Betrayal, Silence, & Waiting

In Silence, Shusaku Endo’s novel about Jesuit missionaries in Japan during the 17th century, there comes a point where the story shifts abruptly from first person to third.

At the end of Chapter 4, Kichijiro betrays Fr. Rodrigues and hands him over to his captors. The reader then finds a sudden switch from Rodrigues’ points of view to a third party account of his experiences at the onset of Chapter 5:

While he was being dragged here children and adults alike, dressed in rags, had kept staring at him with glimmering eyes like animals from between the thatch-roofed huts. (79)

Certainly, this literary tactic is not unheard of and not even unusual. But it is always deliberate on the part of the author, and therefore worthy of examination.

In W.H. Vanstone’s book, The Stature of Waiting, he discusses this very literary style as it plays out in the Gospels of Mark and John. Leading up to Jesus’ betrayal at the hands of Judas, his life and works are described with Jesus as an active initiator; with phrases like, “He asked,” “He rebuked,” “He began to teach,” etc. When Jesus is handed over to the soldiers, this active language halts. “From this point onwards,” Vanstone writes, “Jesus is, in a grammatical sense, the subject of just nine verbs, whereas He is the object, direct or indirect, His ‘action’ is either negative or indecisive […] Jesus is no longer the one who does — He becomes the one who is done to.” (22-23)

In the Gospels and in Silence, this perspective shift, in the very least, heightens the meaning of arrest or captivity.  When we read Silence with this overlay borrowed from the Gospels (though I do not know the intentionality there on Endo’s part), we also see Rodrigues’ captivity as a rendering of Christ’s experience on some level.

Beyond these literary outcomes, the general idea of a movement from active to passive, illustrated in both texts, is worthy of a deeper look. This can be done in our own lives. Our society demands and rewards action from its members. Perhaps more than ever, partly at the hands of technology, we are faced with a culture that has little to no regard for contemplation or stillness. While reflecting on Christ’s ‘handing over,’ I considered the possibility of virtue that lies in a more passive state of being.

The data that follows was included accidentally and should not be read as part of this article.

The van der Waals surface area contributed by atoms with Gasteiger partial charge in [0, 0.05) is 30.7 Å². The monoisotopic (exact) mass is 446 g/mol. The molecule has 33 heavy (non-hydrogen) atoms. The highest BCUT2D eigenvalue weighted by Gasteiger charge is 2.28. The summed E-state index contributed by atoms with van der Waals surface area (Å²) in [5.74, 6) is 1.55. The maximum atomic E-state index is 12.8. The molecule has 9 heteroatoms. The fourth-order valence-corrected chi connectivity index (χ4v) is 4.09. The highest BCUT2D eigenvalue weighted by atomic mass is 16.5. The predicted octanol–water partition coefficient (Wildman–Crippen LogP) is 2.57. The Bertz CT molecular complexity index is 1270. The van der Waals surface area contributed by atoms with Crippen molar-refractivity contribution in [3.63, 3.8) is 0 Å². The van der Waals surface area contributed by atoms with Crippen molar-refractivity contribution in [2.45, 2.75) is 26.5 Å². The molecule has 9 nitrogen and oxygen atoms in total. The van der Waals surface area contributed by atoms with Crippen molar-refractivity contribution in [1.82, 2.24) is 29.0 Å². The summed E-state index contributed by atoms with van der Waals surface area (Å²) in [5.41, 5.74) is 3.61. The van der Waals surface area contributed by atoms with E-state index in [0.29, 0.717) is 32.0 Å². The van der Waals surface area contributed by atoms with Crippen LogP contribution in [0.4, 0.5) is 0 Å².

It is, perhaps, in the midst of betrayal or hardship, that we are most often forced to face our alone-ness, to be met with a disorienting state of passivity, to find ourselves faced with inaction and a loss of control. These are some of the most uncomfortable moments that we face. But they are also full of opportunity for new depth in our faith.

Our passive waiting is played out in Advent and in Lent. There is immense value in our waiting, and additional value to be found in a state of stillness, however disorienting it might seem. Let us know the state of “being done to,” as Christ did. 

For in these moments, suddenly, anything could happen to you.

Our Need for the Sacramental Life

When I encounter Christians who are unfamiliar with the reasoning behind the sacraments or rituals of Catholicism, I try to explain that one needs all the grace one can possibly get. These vessels bring about new ways of receiving grace, new communication lines to reach God. These sacramental acts, amazingly, bridge an inescapable gap: the vast space between the limitations of our human bodies and minds and the Kingdom of God. On our own, we cannot reach a vantage that offers a view of the mysteries of God. But perhaps our earthly selves can participate on a higher level than we are normally confined to through the sacramental life offered by the Church.

This is why I’ve come to understand that Catholicism is the only law that can liberate us. Catholicism provides a way to break free from our many confines with the slim chance that, if prepared and prayerful, we might come to untouched territory: complete newness in experience and relationship with God. These moments, I believe, are just a taste. They come and go, and often are not present. Our habits in the tradition of the faith scaffold us along the way, though, preparing us for a chance encounter that is anything but chance after all.

For those who see sacramental ritual and life as esoteric at best and blasphemous at worst, I say it is the opposite. Recognizing the need for the sacraments is an act of humbling oneself. It requires accepting an incredibly human state and need for translation and illustration — arguably, quite a bit of extra work just for the chance to get a little closer to experiencing the mysteries of our faith. Who are we, after all, but mere humans? Who are we to suggest that we don’t need all the help we can get?

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